Longtime and acclaimed Sycamore Director of Orchestras, David Smarelli will be retiring after 35 years of teaching. David has spent the last 28 of those years at Sycamore. Under David’s direction, the Sycamore Community School’s Orchestra Program has flourished and attained widespread recognition as one of the premier orchestra programs in the State of Ohio. David’s orchestras have been honored to perform at Ohio Music Education Association (OMEA) Professional Conferences with the Sycamore High School Orchestra appearing twice and the Sycamore Junior High School Orchestra performing 8 times with the most recent appearance having been at the 2016 Professional Conference. David has also lead the Sycamore Orchestras to the highest level of success in OMEA Adjudicated Events with the high school having earned the highest possible rating, I-Superior, 23 times and the junior high orchestra earning I-Superior ratings 22 times. In recent years, David’s high school orchestras have also performed at Walt Disney World, Chicago and Washington D.C. including a performance on the Millennium Stage at the Kennedy Center for the Performing Arts.
David has been honored with numerous awards from professional organizations including being named the Ohio String Teachers Association “Public School Orchestra Teacher of the Year” for 2007 and being featured in the December 2010 issue of School Band & Orchestra as the Ohio representative for the annual “50 Directors Who Make a Difference”.
Among David’s numerous achievements during his career at Sycamore is the creation of SEE 1. In 2003, David formed SEE 1 (Sycamore Electric Ensemble), Cincinnati’s first high school rock orchestra, composed of electric and amplified acoustic string instruments along with traditional “garage band” instruments. SEE 1 has collaborated with national fiddling champion Alex DePue, internationally known electric violinist and Emmy-winning composer Mark Wood, world-renowned jazz violinist Christian Howes, and most recently, Joe Deninzon, lead singer, composer and electric violinist of the New York based progressive rock band Stratopheerius.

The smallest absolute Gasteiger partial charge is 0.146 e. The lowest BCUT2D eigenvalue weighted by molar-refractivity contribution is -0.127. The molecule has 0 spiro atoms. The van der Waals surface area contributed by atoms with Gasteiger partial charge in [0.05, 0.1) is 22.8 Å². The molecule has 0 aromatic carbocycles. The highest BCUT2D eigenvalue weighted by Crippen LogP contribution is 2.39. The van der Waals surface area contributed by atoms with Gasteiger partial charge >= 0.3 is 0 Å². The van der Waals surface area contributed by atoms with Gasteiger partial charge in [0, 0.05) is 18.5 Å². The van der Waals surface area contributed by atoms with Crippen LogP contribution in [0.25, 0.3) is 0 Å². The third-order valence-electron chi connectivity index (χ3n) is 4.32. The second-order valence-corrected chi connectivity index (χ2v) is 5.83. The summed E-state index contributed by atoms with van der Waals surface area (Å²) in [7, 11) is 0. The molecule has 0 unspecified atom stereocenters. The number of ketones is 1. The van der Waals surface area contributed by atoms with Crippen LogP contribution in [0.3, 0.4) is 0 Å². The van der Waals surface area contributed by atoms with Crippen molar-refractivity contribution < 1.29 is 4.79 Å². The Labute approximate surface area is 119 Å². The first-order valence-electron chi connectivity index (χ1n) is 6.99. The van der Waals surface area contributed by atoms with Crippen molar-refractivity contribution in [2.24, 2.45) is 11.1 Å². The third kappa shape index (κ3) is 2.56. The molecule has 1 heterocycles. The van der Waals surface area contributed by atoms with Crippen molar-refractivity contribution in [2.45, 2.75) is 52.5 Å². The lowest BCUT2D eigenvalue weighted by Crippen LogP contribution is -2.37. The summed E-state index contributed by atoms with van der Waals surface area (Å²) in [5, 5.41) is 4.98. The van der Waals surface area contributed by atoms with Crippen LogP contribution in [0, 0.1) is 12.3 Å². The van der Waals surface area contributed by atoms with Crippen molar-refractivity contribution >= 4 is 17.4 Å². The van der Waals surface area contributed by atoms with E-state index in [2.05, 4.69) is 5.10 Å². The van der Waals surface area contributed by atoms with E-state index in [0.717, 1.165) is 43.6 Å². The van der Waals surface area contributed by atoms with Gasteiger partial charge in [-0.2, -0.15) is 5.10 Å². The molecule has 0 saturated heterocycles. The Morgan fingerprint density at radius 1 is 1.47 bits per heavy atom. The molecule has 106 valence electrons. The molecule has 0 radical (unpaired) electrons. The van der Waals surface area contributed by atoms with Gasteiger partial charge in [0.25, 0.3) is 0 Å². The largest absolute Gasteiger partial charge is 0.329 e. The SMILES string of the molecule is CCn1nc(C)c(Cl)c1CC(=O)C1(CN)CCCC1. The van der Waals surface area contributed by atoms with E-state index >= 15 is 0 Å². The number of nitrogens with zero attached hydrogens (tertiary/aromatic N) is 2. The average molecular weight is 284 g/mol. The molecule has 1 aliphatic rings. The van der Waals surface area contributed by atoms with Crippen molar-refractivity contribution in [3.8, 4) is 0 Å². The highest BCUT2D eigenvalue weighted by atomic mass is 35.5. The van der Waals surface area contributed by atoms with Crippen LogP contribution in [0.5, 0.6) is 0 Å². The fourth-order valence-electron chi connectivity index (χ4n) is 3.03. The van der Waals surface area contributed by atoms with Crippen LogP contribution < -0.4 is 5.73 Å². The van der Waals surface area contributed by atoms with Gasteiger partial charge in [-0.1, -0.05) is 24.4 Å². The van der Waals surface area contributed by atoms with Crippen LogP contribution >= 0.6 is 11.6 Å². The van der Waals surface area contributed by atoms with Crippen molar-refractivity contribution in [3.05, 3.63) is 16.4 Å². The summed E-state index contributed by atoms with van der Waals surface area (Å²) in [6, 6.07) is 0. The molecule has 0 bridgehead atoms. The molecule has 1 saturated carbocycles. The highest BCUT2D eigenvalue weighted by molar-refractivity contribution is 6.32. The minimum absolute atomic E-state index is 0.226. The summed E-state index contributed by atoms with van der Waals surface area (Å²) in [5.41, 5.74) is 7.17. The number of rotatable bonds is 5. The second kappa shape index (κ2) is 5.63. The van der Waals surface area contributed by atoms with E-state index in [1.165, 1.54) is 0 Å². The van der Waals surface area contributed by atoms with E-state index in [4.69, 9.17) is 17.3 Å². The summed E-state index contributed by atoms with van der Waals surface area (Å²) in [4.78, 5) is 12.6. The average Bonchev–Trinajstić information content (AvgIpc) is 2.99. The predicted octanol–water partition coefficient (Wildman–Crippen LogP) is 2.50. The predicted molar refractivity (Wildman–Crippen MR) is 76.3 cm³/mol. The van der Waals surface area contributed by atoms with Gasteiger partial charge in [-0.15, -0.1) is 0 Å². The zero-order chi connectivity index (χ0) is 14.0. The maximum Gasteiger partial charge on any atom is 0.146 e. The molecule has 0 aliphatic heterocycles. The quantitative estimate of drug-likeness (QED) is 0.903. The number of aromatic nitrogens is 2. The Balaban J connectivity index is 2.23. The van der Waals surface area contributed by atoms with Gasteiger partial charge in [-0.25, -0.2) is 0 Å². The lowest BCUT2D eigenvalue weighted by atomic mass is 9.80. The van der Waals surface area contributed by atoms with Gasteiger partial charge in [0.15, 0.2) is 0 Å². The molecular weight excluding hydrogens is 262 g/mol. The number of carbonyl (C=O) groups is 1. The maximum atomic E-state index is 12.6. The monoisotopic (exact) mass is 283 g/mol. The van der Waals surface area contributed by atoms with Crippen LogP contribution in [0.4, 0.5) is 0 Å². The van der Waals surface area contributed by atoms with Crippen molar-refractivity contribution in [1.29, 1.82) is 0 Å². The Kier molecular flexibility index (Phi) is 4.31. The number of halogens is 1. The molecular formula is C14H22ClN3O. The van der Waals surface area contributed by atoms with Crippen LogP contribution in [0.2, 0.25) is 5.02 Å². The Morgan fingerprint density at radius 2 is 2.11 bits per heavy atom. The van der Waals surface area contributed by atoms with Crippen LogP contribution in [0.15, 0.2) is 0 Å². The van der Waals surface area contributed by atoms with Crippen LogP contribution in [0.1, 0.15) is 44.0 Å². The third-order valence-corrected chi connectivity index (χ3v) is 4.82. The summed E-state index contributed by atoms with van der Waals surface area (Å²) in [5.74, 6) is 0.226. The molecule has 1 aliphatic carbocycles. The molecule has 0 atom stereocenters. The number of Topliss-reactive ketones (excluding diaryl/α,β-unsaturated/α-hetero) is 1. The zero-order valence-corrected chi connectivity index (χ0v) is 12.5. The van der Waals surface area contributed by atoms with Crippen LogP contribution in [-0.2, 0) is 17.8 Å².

David began his musical studies on the violin at the age of nine with his father, John Smarelli, a professional violinist and respected music educator in the state of Ohio. David later attended Ohio University and Bowling Green State University where he graduated Magna Cum Laude in 1982 with a Bachelor of Music in Performance and Education. He received a Master of Music in Education from Miami University in 1996. As a performer, David was a member of the Lima Symphony Orchestra and the Lima Symphony Chamber Players for seven years where he served as Co-Concertmaster and performed as a soloist. He also performed with the Jerry Kaye Orchestra in Columbus, Ohio where he collaborated with notable performers such as Bob Hope, Red Skelton, Andy Williams, Danny Thomas, and Bernadette Peters. He is presently assistant concertmaster with the Springfield Symphony Orchestra where he has performed for thirty-nine seasons. In Cincinnati, David performs regularly with the Blue Ash/Montgomery Symphony Orchestra where he has also guest conducted on several occasions. As his schedule will allow, he performs with various “pick up” orchestras in the area. From 2004-2007 David served as conductor and music director of the Clermont Philharmonic Orchestra, a regional professional orchestra and served as the orchestra’s concertmaster for a number of years prior.
When asked what he will miss the most about teaching at Sycamore, David said, “First and foremost I will miss the students. I will miss making wonderful music everyday. I will miss the professionals that I work with. I truly enjoy the camaraderie and friendship I share with all the music teachers I work with. I will miss the daily laughs and stories we share. Teachers have the BEST stories! I will miss my “baby” SEE 1. I will miss working with all the dedicated student musicians and professionals like Joe Deninzon. I will miss the excitement of the 5th graders making music for the first time, the craziness of the junior high students, and the sophisticated musicianship of the high school students.”